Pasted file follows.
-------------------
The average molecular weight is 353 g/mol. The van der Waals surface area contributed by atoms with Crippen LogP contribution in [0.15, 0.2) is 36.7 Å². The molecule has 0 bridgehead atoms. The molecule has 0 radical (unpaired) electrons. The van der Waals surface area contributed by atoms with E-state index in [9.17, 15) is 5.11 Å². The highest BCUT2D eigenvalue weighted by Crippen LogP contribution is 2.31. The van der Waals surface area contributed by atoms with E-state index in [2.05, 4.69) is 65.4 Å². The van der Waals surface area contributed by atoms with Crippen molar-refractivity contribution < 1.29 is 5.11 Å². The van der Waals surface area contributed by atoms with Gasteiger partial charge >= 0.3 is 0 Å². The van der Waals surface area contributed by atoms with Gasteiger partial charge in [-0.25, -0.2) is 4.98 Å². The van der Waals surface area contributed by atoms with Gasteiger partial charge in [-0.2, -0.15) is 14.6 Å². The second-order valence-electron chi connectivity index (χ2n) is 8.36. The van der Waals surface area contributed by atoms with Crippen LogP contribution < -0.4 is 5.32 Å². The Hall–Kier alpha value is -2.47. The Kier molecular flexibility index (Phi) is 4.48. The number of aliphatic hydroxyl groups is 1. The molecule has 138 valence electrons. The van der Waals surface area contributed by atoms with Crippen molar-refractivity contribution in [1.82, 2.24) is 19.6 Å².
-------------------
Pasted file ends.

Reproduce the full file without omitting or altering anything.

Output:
The average molecular weight is 353 g/mol. The van der Waals surface area contributed by atoms with Crippen LogP contribution in [0.15, 0.2) is 36.7 Å². The molecule has 0 bridgehead atoms. The molecule has 0 radical (unpaired) electrons. The van der Waals surface area contributed by atoms with E-state index in [9.17, 15) is 5.11 Å². The highest BCUT2D eigenvalue weighted by Crippen LogP contribution is 2.31. The van der Waals surface area contributed by atoms with E-state index in [2.05, 4.69) is 65.4 Å². The van der Waals surface area contributed by atoms with Crippen molar-refractivity contribution < 1.29 is 5.11 Å². The van der Waals surface area contributed by atoms with Gasteiger partial charge >= 0.3 is 0 Å². The van der Waals surface area contributed by atoms with Gasteiger partial charge in [-0.25, -0.2) is 4.98 Å². The van der Waals surface area contributed by atoms with Gasteiger partial charge in [-0.2, -0.15) is 14.6 Å². The second-order valence-electron chi connectivity index (χ2n) is 8.36. The van der Waals surface area contributed by atoms with Crippen LogP contribution < -0.4 is 5.32 Å². The Hall–Kier alpha value is -2.47. The Kier molecular flexibility index (Phi) is 4.48. The number of aliphatic hydroxyl groups is 1. The molecule has 138 valence electrons. The van der Waals surface area contributed by atoms with Crippen molar-refractivity contribution in [1.82, 2.24) is 19.6 Å².